“Instead, the patient is smoothly transferred into the MR scanner, and FLAIR, T2, DWI, T1 non-contrast and T1 post-contrast scans are performed. This takes about 20 or 25 minutes, and within minutes those images are being beamed back into the OR. And if there is tumor remaining, we can actually mark out on the image where our new target is, and link the stereotactic wand to the new intraoperative MR scan that is pinpointing where the residual tumor is. We then remove any residual tumor, and close up.”

“In about 75% of cases we do one intraoperative scan; in the others we need more than one. We get a formal post-operative MRI scan the following day, and those generally show complete resection.”

“Possibly most remarkable is the short time needed for intraoperative MR scanning,” Dr. Kalkanis says. “In an internal study* we found that our overall operative time was increased by only 38 minutes without any added complications, which includes about 22 minutes of scan time. The extent of resection was increased by over 40% in more than half the cases.”

Case Studies

MR images of a patient who underwent surgery for resection of a glioblastoma.
 Preoperative Intraoperative surgical tract Targeting using contrast-enhanced MRI
Intraoperative surgical tract
Targeting using contrast-enhanced MRI

MR images of a patient who underwent surgery for resection of a newly diagnosed astrocytoma. The first intraoperative MRI shows residual tumor (arrow). The second intraoperative MRI shows minimal residual tumor. Postoperative MRI shows gross total resection of tumor.

 Preoperative Intraoperative
 Intraoperative Postoperative



The Henry Ford team was worried that using the MR-OR system would add complexity and time to their cases, but Dr. Kalkanis says, “It became easier over time. Having people designated within each group as experts who are always there for every case makes all the difference in the world. Everyone knows his or her role in the overall structure, and it truly is routine. Every moment is accounted for, and it works out very well.”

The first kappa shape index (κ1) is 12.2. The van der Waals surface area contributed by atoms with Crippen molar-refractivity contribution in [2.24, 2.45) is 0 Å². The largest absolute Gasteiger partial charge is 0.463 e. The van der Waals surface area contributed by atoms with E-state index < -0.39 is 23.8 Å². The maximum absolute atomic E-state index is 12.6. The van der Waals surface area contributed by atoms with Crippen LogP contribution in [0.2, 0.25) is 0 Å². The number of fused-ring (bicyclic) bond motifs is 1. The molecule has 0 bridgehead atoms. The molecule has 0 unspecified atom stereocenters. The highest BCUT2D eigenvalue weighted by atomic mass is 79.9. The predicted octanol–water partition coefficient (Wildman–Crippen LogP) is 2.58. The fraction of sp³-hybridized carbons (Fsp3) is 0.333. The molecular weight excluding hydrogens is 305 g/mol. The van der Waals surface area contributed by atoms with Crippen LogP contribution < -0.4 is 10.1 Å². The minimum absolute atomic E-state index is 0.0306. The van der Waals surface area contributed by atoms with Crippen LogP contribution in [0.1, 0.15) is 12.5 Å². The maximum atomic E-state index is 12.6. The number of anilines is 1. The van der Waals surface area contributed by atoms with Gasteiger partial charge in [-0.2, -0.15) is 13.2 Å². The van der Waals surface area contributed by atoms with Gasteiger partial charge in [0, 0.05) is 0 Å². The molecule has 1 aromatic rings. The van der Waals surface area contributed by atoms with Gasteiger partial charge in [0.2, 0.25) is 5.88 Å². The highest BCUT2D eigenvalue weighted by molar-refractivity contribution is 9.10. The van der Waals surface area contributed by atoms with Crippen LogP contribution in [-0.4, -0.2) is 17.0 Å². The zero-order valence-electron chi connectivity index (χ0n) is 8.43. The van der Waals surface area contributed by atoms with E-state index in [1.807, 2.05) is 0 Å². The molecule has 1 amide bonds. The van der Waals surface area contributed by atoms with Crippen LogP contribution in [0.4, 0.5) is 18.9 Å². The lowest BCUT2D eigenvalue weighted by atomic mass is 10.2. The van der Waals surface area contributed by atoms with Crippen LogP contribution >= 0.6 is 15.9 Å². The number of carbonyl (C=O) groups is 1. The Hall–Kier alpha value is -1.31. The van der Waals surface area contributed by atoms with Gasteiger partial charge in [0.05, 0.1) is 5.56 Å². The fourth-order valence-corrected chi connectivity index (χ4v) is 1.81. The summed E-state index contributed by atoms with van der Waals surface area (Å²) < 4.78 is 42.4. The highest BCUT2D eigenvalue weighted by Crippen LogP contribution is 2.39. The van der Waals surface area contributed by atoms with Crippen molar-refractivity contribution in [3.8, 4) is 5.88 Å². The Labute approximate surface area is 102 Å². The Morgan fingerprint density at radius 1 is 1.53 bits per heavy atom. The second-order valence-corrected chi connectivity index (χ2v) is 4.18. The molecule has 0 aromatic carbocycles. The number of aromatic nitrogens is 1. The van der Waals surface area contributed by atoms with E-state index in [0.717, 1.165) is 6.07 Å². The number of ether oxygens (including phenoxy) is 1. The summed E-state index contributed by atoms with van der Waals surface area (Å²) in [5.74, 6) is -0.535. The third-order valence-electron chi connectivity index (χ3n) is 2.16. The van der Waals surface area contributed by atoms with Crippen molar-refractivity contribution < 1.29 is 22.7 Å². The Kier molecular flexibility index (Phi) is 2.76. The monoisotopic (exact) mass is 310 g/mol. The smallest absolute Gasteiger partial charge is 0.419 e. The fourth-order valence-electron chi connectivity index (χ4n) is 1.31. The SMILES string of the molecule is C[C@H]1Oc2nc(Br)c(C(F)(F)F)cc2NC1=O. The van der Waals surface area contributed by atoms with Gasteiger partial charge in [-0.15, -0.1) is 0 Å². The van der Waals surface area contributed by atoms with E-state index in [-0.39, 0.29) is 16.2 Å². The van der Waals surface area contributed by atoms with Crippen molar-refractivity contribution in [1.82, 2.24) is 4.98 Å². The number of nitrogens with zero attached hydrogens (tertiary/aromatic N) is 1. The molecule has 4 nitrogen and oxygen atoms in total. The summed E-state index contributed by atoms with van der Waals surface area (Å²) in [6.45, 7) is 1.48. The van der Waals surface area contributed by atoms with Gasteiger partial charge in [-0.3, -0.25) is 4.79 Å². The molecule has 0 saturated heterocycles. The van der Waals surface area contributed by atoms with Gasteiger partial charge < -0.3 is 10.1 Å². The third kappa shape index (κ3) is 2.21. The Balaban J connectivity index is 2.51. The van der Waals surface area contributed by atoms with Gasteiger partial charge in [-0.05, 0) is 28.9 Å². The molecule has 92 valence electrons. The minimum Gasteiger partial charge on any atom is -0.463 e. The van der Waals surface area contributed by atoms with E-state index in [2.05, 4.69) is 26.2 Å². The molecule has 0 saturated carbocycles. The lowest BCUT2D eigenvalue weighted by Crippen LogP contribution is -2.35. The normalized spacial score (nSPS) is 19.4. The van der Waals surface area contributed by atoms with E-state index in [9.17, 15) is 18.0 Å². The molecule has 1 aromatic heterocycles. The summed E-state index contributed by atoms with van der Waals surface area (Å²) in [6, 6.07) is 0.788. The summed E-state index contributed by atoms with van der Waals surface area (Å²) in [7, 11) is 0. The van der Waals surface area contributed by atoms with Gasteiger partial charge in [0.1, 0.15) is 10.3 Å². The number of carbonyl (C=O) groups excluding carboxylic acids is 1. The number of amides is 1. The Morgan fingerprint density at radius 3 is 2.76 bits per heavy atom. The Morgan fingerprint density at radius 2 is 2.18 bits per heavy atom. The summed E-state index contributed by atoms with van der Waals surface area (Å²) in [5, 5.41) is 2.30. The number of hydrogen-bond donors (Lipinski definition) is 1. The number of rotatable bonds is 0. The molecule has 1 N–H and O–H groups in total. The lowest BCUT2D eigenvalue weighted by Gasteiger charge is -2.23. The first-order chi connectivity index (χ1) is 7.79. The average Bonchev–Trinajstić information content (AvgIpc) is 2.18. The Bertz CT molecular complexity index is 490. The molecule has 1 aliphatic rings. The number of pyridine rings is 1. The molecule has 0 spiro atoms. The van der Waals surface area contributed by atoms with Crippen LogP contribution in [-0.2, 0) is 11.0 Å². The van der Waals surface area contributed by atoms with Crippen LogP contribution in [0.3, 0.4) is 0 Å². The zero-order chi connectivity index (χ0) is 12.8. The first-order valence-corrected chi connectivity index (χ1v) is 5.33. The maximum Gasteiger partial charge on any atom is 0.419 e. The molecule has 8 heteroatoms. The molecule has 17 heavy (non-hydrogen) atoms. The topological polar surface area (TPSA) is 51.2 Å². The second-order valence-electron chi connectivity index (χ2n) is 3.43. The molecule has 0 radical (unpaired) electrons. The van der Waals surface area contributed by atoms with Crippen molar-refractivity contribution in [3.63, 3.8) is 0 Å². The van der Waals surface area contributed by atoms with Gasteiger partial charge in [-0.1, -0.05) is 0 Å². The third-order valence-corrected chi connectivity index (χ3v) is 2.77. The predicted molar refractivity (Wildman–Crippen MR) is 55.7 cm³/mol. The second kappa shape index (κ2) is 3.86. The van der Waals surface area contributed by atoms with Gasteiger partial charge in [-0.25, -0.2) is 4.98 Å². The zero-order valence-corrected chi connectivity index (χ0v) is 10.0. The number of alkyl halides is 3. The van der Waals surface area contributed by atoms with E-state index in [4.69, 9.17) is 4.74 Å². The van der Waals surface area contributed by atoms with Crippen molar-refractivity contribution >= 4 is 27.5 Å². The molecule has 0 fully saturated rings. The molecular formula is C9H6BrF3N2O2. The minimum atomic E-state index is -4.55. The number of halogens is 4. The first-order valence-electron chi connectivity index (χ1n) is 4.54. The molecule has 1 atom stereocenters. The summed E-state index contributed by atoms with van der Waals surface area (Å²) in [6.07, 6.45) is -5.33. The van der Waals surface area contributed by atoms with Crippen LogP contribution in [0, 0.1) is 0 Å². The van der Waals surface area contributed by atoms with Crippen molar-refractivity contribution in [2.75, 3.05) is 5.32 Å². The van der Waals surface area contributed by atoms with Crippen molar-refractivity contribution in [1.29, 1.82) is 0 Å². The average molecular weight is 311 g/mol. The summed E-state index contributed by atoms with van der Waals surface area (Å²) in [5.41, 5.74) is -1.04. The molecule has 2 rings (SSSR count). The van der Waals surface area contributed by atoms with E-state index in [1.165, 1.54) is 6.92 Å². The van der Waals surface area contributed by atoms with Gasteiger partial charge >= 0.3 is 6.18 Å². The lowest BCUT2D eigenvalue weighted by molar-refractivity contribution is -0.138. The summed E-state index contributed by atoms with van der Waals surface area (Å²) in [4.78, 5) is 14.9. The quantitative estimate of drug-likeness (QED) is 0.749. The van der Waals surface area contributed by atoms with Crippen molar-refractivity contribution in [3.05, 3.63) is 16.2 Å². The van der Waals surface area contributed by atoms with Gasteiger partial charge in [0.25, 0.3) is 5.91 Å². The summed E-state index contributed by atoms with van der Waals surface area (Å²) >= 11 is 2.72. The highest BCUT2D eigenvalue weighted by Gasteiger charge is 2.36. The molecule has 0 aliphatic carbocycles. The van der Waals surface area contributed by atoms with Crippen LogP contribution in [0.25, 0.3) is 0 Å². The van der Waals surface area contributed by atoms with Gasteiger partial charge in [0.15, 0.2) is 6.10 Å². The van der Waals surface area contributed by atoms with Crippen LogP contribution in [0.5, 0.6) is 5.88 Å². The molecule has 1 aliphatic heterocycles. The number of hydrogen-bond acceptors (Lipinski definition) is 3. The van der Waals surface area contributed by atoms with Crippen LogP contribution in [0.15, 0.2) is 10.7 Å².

“The way the MR-OR is configured adds to workflow efficiency,” he says. “It looks like a regular OR, but as soon as the sliding doors open, it’s immediately linked to the Achieva system. The beauty of this setup is that we haven’t changed our instruments in the OR, we haven’t changed our approach, we don’t stand in a different way.”

Teamwork is the key to success

Dr. Kalkanis points out the most important aspect of the project. “The biggest initiative we undertook to ensure success was the concept of our team. For every single patient, we include someone from each department.”

Lisa Scarpace emphasizes, “We had great training at the beginning. We had full OR staff (nurses, anesthesia and housekeeping), full radiology staff and all the surgeons there for three days. At first, everyone fought it, but in the end, that’s what made our team so cohesive.”

The economic picture

“We basically use the MR-OR every day,” says Lisa Scarpace. “And we are currently figuring out how to move things around so we can do more than one case in a day, because our demand has become so much greater.”

“For us, it’s a consideration of patient care,” she says. “When after surgery it turns out that a little bit of tumor is left, patients may need extensive radiation or chemotherapy, or sometimes a patient needs to be taken back to surgery a second time within the same week. MR-OR helps us monitor the extent of resection, that is a big advantage. Our surgeons are used to the system now, and they are confident that their patients will not need extensive radiation or chemotherapy.”

“Looking at the benefits of intraoperative MR and knowing that it only adds about a half hour of additional time, makes it an easy choice,” adds Dr. Kalkanis.

More information
Henry Ford Hospital has produced a video on intraoperative MRI, see

CR Wirtz, M Knauth, A Staubert, MM Bonsanto, K Sartor, S Kunze, VM Tronnier Clinical evaluation and follow-up results for intraoperative magnetic resonance imaging in neurosurgery
Neurosurgery 2000 May;46(5):1112-20; discussion 1120-2

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Feb 27, 2014

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Best Practice
Achieva 1.5T
Astrocytoma, Brain, Glioblastoma, MR-OR, Neuro, neurosurgery, tumor